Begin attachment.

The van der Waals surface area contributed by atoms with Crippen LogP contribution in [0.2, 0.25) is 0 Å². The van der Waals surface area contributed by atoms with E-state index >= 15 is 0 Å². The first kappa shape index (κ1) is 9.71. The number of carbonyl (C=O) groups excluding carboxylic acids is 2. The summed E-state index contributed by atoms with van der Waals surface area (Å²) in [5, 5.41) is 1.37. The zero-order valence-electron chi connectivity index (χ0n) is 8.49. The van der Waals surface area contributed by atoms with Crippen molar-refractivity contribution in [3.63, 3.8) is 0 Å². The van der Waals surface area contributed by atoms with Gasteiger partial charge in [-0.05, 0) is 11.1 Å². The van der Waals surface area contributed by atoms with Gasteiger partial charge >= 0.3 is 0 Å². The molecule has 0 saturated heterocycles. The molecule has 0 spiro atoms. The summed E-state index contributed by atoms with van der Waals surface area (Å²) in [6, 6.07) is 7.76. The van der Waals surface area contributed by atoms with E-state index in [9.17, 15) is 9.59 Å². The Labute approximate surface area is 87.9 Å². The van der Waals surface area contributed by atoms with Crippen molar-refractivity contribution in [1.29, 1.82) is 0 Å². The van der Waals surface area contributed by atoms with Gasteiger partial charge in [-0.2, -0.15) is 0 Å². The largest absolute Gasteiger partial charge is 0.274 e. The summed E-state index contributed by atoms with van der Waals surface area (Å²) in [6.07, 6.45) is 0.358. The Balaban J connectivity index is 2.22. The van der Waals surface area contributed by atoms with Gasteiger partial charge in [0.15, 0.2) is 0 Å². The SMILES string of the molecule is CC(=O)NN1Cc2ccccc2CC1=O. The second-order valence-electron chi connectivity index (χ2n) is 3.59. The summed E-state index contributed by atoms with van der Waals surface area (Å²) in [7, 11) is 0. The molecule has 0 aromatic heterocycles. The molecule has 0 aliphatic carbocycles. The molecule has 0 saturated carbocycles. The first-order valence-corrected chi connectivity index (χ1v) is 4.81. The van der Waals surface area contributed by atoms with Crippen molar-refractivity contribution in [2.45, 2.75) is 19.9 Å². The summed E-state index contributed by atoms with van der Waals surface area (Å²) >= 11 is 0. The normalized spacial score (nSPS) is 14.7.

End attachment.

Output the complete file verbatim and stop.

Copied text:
The van der Waals surface area contributed by atoms with Crippen LogP contribution in [0.2, 0.25) is 0 Å². The van der Waals surface area contributed by atoms with E-state index >= 15 is 0 Å². The first kappa shape index (κ1) is 9.71. The number of carbonyl (C=O) groups excluding carboxylic acids is 2. The summed E-state index contributed by atoms with van der Waals surface area (Å²) in [5, 5.41) is 1.37. The zero-order valence-electron chi connectivity index (χ0n) is 8.49. The van der Waals surface area contributed by atoms with Crippen molar-refractivity contribution in [3.63, 3.8) is 0 Å². The van der Waals surface area contributed by atoms with Gasteiger partial charge in [-0.05, 0) is 11.1 Å². The van der Waals surface area contributed by atoms with Gasteiger partial charge >= 0.3 is 0 Å². The molecule has 0 saturated heterocycles. The molecule has 0 spiro atoms. The summed E-state index contributed by atoms with van der Waals surface area (Å²) in [6, 6.07) is 7.76. The van der Waals surface area contributed by atoms with E-state index in [9.17, 15) is 9.59 Å². The Labute approximate surface area is 87.9 Å². The van der Waals surface area contributed by atoms with Crippen molar-refractivity contribution in [1.29, 1.82) is 0 Å². The van der Waals surface area contributed by atoms with Gasteiger partial charge in [-0.2, -0.15) is 0 Å². The largest absolute Gasteiger partial charge is 0.274 e. The summed E-state index contributed by atoms with van der Waals surface area (Å²) in [6.07, 6.45) is 0.358. The Balaban J connectivity index is 2.22. The van der Waals surface area contributed by atoms with Gasteiger partial charge in [0.15, 0.2) is 0 Å². The SMILES string of the molecule is CC(=O)NN1Cc2ccccc2CC1=O. The second-order valence-electron chi connectivity index (χ2n) is 3.59. The summed E-state index contributed by atoms with van der Waals surface area (Å²) in [7, 11) is 0. The molecule has 0 aromatic heterocycles. The molecule has 0 aliphatic carbocycles. The molecule has 0 saturated carbocycles. The first-order valence-corrected chi connectivity index (χ1v) is 4.81. The van der Waals surface area contributed by atoms with Crippen molar-refractivity contribution in [2.45, 2.75) is 19.9 Å². The summed E-state index contributed by atoms with van der Waals surface area (Å²) >= 11 is 0. The normalized spacial score (nSPS) is 14.7.